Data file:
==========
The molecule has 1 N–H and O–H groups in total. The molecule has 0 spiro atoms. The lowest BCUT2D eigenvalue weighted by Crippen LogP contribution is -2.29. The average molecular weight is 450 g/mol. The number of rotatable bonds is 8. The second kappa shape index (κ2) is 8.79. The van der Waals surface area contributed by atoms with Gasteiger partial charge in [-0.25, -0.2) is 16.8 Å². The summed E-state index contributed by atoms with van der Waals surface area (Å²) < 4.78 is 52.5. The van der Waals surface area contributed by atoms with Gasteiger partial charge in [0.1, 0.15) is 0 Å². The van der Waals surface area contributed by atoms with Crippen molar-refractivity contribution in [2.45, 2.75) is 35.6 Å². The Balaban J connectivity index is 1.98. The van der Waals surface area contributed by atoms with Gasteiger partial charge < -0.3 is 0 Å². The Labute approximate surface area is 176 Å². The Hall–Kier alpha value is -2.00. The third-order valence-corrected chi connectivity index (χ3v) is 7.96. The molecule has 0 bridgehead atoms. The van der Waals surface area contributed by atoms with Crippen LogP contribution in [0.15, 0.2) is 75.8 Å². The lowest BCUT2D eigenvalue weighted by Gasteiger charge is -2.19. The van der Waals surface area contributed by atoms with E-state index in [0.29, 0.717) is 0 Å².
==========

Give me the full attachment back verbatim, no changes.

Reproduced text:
The molecule has 1 N–H and O–H groups in total. The molecule has 0 spiro atoms. The lowest BCUT2D eigenvalue weighted by Crippen LogP contribution is -2.29. The average molecular weight is 450 g/mol. The number of rotatable bonds is 8. The second kappa shape index (κ2) is 8.79. The van der Waals surface area contributed by atoms with Gasteiger partial charge in [-0.25, -0.2) is 16.8 Å². The summed E-state index contributed by atoms with van der Waals surface area (Å²) < 4.78 is 52.5. The van der Waals surface area contributed by atoms with Gasteiger partial charge in [0.1, 0.15) is 0 Å². The van der Waals surface area contributed by atoms with Crippen molar-refractivity contribution in [2.45, 2.75) is 35.6 Å². The Balaban J connectivity index is 1.98. The van der Waals surface area contributed by atoms with Gasteiger partial charge < -0.3 is 0 Å². The Labute approximate surface area is 176 Å². The Hall–Kier alpha value is -2.00. The third-order valence-corrected chi connectivity index (χ3v) is 7.96. The molecule has 0 bridgehead atoms. The van der Waals surface area contributed by atoms with Crippen LogP contribution in [0.15, 0.2) is 75.8 Å². The lowest BCUT2D eigenvalue weighted by Gasteiger charge is -2.19. The van der Waals surface area contributed by atoms with E-state index in [0.29, 0.717) is 0 Å².